The ability to compete in the future will require new systems, new processes and a new culture. Banks and credit unions may determine that transforming the entire existing organization to ‘become digital’ is the way to proceed. Another option is to build a separate organization that would be a network of only a few branches or a completely branch-less offering … separate from the legacy organization.
Even if a bank or credit union decides to stay the course, the future will require differentiation defined by customer experience and innovative offerings similar to what are being provided by fintech and big tech organizations. The focus can’t be on cost savings alone, since digital options have focused on improving the consumer experience and delivering solutions proactively and in real time.
A new successor bank structure should make it far more efficient to acquire new customers, leveraging new consumer insights and modern digital technologies. This will result in an improvement in return on marketing investment, with stronger loyalty based on experience and improved digital delivery post-sale.
According to Novantas, “A successor-bank transformation is necessary regardless of the economic environment. When the economy is good, banks have more time to make the transition. The current landscape of falling rates, the threat of recession and customer adoption of digital banking, are forcing banks to address the issue now.”
To get a perspective on the need to disrupt current distribution paradigms and the options available to institutions regarding whether to build a separate digital banking entity or not, I interviewed Kevin Travis, EVP at Novantas for the Banking Transformed podcast. Kevin discusses distribution alternatives for the financial services industry and the cost of inaction by the industry.
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Travis: If you look at our research going back almost 15 years, we’ve seen a couple of inflection points. One was when the majority of customers coming into the bank were digitally enabled, which was around 2006 and 2007. We’re now at another inflection point in terms of consumers, where the network scale and network density, which used to be a competitive advantage for most banks, is becoming a bit of an albatross.
The challenge is that no one is going to let financial institutions make big losses to fund transformation, but they are competing against private equity funded Neobanks and other fintech players who actually don’t have to make money in the short run. This is pushing financial institutions to make some pretty radical decisions about how they think about their highest cost infrastructure … which is their distribution networks.
Haven’t consumer expectations around delivery also changed?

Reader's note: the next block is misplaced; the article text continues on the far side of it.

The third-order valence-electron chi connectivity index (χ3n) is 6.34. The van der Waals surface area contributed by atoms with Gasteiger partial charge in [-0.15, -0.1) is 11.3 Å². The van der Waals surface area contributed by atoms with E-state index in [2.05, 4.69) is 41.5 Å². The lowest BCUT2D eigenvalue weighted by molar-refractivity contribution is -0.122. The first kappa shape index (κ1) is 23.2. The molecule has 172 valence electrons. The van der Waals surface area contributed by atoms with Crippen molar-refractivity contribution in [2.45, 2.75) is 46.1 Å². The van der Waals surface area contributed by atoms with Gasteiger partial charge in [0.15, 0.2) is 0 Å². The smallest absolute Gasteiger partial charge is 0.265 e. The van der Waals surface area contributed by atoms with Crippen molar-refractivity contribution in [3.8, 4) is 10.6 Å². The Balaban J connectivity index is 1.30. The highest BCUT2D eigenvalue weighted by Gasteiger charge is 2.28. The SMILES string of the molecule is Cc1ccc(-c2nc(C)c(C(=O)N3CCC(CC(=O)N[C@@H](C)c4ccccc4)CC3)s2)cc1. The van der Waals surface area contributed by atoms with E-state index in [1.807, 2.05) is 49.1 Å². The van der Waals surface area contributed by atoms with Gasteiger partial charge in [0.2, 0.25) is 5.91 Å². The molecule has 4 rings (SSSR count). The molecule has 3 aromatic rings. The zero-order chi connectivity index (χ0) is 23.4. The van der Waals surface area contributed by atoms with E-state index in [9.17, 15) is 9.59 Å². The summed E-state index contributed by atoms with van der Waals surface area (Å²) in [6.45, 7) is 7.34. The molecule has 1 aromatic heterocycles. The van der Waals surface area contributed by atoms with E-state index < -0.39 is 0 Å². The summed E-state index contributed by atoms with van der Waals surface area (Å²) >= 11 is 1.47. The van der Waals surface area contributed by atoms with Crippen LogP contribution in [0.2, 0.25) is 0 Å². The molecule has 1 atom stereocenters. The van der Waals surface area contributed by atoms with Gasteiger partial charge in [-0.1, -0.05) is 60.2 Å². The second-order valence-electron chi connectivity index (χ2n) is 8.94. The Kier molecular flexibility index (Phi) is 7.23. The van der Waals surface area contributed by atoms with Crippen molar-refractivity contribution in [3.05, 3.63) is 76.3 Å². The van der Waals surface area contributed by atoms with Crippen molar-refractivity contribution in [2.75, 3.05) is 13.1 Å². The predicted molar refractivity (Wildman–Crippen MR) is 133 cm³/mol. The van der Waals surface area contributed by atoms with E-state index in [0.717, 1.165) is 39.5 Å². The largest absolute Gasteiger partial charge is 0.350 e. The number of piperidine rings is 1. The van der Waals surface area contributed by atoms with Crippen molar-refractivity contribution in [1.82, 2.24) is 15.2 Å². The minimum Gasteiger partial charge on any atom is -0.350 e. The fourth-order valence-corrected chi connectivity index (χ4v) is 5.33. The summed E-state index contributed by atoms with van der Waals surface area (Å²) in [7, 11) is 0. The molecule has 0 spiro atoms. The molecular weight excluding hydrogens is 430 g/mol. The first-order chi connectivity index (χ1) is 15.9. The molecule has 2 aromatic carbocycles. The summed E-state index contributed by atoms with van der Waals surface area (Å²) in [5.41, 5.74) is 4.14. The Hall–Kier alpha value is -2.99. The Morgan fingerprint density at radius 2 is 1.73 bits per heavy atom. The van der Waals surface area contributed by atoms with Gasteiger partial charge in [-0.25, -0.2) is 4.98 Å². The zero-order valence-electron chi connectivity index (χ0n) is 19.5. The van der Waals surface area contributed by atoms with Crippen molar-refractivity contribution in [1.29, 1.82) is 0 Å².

Travis: Absolutely. If you think about branch convenience or what makes banks convenient to consumers, branches used to be the leading driver and now they’re one of the smallest drivers of convenience in banking. And consumers now have more information about their options. They have more transparency about pricing and they get more advice from social networks and other places.
Consumers also understand the trade-off between the fees they pay and the services they get. A lot of younger consumers in particular, but even older consumers in many segments as well, are saying, ‘I don’t quite understand what I’m paying for. If I can get the same basic services in a cheaper model that’s more convenient and more efficient through a digital-only player, I’m now willing to consider that.’ I think that shift in the willingness to consider digital options as an alternative is something that’s a big, big change in the last two to three years.
Is a banking transformation around distribution required?
Travis: Structural transformation is going to be needed whether margins improve or whether margins decline. We’re dealing with essentially a secular change in the industry where the relevance of the core of the bank depends entirely on your ability to get customers to want to do business with you. And I think that no matter what happens, the way in which consumers are going to make decisions and how they’re going to choose their banks is changing dramatically.
What is a ‘successor bank’ strategy?
Travis: I see two ways a ‘successor bank’ strategy could play out. I think one model is building a totally separate entity, with separate technology stack, staff, call center and delivery strategy. The other model is a group of folks who are siphoned off from the regular day-to-day operations, but are still fundamentally operating inside the existing franchise.
There are different trade offs for either one. I think the benefit of the separate organization is you get to, in a way, build a challenger bank the same way as if you were running a startup. You start with a clean sheet of paper and ask yourself questions about what the business should look like if it were built today versus at the early part of the 20th century.
The benefit of using an in-house team is that you get some of the economies of scale around the brand, around some of the existing technology, etc. There’s a trade-off with either model, but I see more people thinking about doing it as a separate entity these days.
What’s the difference between a build, buy, rent or share strategy?